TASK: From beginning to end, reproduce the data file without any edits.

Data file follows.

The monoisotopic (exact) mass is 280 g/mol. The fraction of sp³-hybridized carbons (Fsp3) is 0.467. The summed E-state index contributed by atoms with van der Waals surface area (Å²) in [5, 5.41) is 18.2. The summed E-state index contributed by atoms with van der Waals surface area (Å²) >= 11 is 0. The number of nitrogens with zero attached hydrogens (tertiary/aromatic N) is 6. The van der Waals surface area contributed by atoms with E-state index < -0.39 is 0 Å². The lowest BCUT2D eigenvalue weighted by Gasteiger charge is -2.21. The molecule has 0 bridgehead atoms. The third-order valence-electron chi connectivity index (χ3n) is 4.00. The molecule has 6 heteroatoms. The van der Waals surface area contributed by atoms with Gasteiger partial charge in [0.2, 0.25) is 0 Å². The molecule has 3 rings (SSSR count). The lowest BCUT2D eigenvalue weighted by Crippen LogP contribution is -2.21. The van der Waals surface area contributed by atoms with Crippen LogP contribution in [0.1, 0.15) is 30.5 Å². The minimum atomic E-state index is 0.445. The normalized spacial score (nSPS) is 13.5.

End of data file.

The monoisotopic (exact) mass is 280 g/mol. The fraction of sp³-hybridized carbons (Fsp3) is 0.467. The summed E-state index contributed by atoms with van der Waals surface area (Å²) in [5, 5.41) is 18.2. The summed E-state index contributed by atoms with van der Waals surface area (Å²) >= 11 is 0. The number of nitrogens with zero attached hydrogens (tertiary/aromatic N) is 6. The van der Waals surface area contributed by atoms with E-state index < -0.39 is 0 Å². The lowest BCUT2D eigenvalue weighted by Gasteiger charge is -2.21. The molecule has 0 bridgehead atoms. The third-order valence-electron chi connectivity index (χ3n) is 4.00. The molecule has 6 heteroatoms. The van der Waals surface area contributed by atoms with Gasteiger partial charge in [0.2, 0.25) is 0 Å². The molecule has 3 rings (SSSR count). The lowest BCUT2D eigenvalue weighted by Crippen LogP contribution is -2.21. The van der Waals surface area contributed by atoms with Crippen LogP contribution in [0.1, 0.15) is 30.5 Å². The minimum atomic E-state index is 0.445. The normalized spacial score (nSPS) is 13.5.